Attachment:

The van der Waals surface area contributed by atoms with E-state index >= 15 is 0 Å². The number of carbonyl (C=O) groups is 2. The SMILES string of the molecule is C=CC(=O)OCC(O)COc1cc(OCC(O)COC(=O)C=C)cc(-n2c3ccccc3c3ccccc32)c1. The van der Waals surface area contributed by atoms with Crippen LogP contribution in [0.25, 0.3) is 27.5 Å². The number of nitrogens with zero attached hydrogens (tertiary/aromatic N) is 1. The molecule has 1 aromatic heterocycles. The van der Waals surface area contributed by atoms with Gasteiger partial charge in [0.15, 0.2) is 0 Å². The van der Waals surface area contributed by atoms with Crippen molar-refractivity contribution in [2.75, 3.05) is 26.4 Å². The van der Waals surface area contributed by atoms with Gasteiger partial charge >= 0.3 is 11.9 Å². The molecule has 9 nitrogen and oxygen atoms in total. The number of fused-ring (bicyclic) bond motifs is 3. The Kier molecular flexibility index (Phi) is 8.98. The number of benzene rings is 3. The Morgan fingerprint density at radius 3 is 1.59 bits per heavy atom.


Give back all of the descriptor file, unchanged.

The van der Waals surface area contributed by atoms with E-state index >= 15 is 0 Å². The number of carbonyl (C=O) groups is 2. The SMILES string of the molecule is C=CC(=O)OCC(O)COc1cc(OCC(O)COC(=O)C=C)cc(-n2c3ccccc3c3ccccc32)c1. The van der Waals surface area contributed by atoms with Crippen LogP contribution in [0.25, 0.3) is 27.5 Å². The number of nitrogens with zero attached hydrogens (tertiary/aromatic N) is 1. The molecule has 1 aromatic heterocycles. The van der Waals surface area contributed by atoms with Gasteiger partial charge in [0.15, 0.2) is 0 Å². The van der Waals surface area contributed by atoms with Crippen molar-refractivity contribution in [2.75, 3.05) is 26.4 Å². The van der Waals surface area contributed by atoms with Gasteiger partial charge >= 0.3 is 11.9 Å². The molecule has 9 nitrogen and oxygen atoms in total. The number of fused-ring (bicyclic) bond motifs is 3. The Kier molecular flexibility index (Phi) is 8.98. The number of benzene rings is 3. The Morgan fingerprint density at radius 3 is 1.59 bits per heavy atom.